How Cannabis Products Can Get from Farm to Retail Shelf

Medical cannabis patients in Park City, Utah can visit the Deseret Wellness cannabis pharmacy to purchase vape cartridges, tinctures, and a variety of other products. They can even purchase cannabis flower in certain amounts. It would be curious to know how many of them understand the process that gets cannabis products from a farmer’s field to retail shelves.

Cannabis users around the country are in the same boat. Most understand the principle of growing cannabis, harvesting it, and then rolling up the plant material and smoking it. But there is a lot more to the modern cannabis market than joints and flower buds. All those other products derived from cannabis require a lot of effort to produce.

Cultivating and Harvesting

Every retail cannabis product can be traced back to a plant. Some cannabis plants are grown outdoors, though most are grown indoors under tightly controlled conditions. Furthermore, new plants can be grown from seeds or clones of other plants. There are multiple ways to do it.

Prior to harvest, plants have to be tested for THC content. That is because plants with more than 0.3% THC cannot be sold as hemp. They have to be sold as marijuana. Some states do not even allow hemp growers to harvest their plants if THC levels are too high. Instead, those plants must be destroyed.

Harvesting plants is immediately followed by one of two options: freezing or drying. Frozen plants are put through a specialized extraction process to produce what is known as live resin. Dried plants are processed in a variety of ways. In every case, extraction is the next step.

Extracting Crude Oil

With the exception of producing a live resin or shatter product, the main purpose of extraction is to produce what is known as crude oil. This is cannabis oil containing all the cannabinoids, terpenes, and other substances yielded by plant material during extraction. Crude oil is then winterized to remove fats and waxes. Processors are left with a substance known as full-spectrum oil.

Here is where all the variation comes in. You can buy full-spectrum oil as-is. What you are getting is an oil with all the natural cannabinoids and terpenes intact. If it is a THC product, the concentration of THC compared to all other substances is lower than the concentration of a product that has been further distilled.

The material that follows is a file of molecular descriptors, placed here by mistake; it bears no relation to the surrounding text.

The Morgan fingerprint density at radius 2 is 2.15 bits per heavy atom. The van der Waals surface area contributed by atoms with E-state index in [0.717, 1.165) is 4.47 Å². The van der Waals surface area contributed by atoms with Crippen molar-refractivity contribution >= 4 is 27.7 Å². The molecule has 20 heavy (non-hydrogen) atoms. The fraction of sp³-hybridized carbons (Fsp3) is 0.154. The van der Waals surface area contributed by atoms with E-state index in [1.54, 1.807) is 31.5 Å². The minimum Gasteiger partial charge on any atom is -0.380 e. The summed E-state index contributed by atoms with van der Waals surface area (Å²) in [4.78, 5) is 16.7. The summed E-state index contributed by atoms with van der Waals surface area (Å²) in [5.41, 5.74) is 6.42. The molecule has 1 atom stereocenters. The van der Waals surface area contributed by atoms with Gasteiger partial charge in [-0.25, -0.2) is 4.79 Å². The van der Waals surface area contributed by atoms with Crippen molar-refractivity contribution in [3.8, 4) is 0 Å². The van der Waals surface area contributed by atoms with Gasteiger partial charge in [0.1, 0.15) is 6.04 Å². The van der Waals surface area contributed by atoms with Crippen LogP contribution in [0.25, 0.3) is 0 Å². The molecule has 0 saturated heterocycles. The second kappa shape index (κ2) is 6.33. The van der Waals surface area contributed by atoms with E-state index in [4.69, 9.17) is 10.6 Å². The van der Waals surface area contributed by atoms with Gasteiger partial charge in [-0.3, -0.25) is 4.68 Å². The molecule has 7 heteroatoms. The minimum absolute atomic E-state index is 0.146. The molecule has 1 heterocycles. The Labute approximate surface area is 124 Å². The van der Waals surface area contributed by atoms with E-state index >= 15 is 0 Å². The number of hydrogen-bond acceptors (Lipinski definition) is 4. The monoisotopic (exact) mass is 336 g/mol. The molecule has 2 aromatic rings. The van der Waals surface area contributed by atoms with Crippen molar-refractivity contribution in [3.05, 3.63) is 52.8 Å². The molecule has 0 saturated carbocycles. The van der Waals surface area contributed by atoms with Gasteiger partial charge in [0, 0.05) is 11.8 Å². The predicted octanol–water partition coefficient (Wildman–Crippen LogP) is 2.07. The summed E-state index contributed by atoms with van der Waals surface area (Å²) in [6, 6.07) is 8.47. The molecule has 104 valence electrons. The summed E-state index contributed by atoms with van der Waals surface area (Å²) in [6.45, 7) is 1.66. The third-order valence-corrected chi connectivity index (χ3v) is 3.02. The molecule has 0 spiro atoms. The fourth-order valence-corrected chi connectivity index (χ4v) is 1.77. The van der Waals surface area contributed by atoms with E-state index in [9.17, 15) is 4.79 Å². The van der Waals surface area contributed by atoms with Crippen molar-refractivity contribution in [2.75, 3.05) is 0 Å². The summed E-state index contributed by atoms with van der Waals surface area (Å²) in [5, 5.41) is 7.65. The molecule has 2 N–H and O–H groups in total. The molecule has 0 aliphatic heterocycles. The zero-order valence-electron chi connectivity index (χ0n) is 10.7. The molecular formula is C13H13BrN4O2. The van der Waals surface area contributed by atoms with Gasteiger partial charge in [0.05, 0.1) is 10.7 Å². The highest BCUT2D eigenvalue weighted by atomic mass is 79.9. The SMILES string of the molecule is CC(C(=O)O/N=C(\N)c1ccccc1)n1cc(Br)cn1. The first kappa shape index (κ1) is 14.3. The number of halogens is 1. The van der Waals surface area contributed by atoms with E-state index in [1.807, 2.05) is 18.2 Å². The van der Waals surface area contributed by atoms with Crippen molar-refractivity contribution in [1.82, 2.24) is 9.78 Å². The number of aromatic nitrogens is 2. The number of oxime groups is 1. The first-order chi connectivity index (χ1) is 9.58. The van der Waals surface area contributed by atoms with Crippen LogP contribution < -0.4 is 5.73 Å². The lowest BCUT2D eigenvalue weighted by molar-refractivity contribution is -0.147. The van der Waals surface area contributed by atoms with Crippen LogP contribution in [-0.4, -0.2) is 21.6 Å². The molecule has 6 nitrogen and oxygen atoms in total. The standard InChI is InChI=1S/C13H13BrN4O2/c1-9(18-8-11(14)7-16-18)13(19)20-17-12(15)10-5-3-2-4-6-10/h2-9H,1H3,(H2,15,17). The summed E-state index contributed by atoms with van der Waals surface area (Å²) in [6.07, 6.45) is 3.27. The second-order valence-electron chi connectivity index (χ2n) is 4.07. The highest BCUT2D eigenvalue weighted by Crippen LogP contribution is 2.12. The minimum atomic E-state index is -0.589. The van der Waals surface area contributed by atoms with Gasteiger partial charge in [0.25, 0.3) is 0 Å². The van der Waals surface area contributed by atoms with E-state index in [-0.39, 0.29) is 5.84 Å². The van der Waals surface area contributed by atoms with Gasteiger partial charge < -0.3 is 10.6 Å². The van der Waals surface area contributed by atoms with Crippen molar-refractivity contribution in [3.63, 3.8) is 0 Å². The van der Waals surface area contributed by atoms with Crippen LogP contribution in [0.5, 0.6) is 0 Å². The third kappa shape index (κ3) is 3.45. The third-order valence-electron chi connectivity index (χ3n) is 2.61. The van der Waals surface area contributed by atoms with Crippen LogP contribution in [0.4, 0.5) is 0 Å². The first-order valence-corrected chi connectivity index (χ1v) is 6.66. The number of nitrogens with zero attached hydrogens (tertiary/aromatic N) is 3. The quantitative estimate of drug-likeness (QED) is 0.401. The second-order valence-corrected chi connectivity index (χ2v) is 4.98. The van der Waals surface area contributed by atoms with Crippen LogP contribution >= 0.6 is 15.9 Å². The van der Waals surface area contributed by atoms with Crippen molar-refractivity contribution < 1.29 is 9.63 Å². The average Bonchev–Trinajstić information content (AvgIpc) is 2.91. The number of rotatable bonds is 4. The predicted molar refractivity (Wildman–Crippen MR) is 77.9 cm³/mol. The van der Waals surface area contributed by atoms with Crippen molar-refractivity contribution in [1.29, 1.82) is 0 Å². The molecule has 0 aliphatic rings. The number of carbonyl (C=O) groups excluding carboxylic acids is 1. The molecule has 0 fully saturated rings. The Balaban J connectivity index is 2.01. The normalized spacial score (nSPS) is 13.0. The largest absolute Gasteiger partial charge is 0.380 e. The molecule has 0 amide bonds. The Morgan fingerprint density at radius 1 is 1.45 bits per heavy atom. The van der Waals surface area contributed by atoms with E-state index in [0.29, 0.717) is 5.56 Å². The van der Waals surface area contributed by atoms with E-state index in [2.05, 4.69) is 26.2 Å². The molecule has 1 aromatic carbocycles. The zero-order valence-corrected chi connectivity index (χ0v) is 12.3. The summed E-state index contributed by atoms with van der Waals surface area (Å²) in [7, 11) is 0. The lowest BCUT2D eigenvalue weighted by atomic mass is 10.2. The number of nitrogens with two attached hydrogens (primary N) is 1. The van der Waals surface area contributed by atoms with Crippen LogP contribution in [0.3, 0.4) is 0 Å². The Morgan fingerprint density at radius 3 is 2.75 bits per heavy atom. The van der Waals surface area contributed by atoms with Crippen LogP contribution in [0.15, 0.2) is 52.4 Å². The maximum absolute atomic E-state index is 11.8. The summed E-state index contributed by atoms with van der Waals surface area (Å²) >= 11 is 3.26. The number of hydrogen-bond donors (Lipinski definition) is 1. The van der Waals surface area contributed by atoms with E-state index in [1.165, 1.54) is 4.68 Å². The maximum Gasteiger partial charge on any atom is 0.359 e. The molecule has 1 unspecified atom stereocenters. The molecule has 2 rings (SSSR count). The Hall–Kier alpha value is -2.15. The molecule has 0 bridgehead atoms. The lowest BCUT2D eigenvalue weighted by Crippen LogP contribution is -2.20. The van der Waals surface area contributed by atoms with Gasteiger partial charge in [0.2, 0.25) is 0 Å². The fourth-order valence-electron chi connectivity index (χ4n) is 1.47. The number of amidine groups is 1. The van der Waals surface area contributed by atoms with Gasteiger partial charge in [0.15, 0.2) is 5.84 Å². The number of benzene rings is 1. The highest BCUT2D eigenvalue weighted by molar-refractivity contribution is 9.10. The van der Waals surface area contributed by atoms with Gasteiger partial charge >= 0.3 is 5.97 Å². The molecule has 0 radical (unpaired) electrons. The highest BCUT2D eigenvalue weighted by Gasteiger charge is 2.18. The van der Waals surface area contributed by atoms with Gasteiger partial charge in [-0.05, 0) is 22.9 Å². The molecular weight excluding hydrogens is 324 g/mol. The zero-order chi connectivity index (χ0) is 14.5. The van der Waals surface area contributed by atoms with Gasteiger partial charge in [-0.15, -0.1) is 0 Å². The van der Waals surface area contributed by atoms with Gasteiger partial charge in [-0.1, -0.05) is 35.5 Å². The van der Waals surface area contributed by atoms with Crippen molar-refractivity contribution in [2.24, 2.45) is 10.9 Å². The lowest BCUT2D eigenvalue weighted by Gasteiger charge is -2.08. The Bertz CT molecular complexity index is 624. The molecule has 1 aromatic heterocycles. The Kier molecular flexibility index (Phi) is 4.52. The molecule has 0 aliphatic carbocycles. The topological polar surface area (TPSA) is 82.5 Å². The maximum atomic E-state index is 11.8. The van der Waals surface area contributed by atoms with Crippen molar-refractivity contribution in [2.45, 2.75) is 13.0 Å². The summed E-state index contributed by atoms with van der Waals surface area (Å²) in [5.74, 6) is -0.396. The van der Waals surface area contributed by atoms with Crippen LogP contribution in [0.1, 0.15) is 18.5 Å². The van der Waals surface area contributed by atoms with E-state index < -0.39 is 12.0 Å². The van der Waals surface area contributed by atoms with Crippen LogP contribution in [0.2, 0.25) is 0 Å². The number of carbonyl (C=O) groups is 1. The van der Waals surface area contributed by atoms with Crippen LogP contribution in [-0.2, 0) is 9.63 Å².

Distilling Crude Oil

Distilling cannabis crude oil is very similar to distilling alcohol. Crude oil is subjected to heat and pressure in a controlled distillation chamber. As the various constituents in the oil reach their boiling point, they evaporate and escape the chamber. They are then condensed and recovered.

Distillation allows processors to isolate specific cannabinoids or terpenes. They can distill crude oil in order to remove everything but the THC or CBD. The result is a cannabis distillate or isolate with high concentrations of the desired cannabinoid.

Processes can also mix and match cannabinoids and terpenes to create specialized formulas. Doing so is one way to produce branded products based on proprietary recipes. As popular as the cannabis market is right now, there is money to be made in this particular pursuit.

All the retail products you might buy at a medical cannabis dispensary are produced after distillation is complete. One manufacturer might infuse a vape cartridge with THC and a few terpenes. Another one might produce gummies, using distilled cannabis compounds as ingredients. Regardless of the product, the same basic process was used to get it from the farmer’s field to the retailers shelf. And now you know.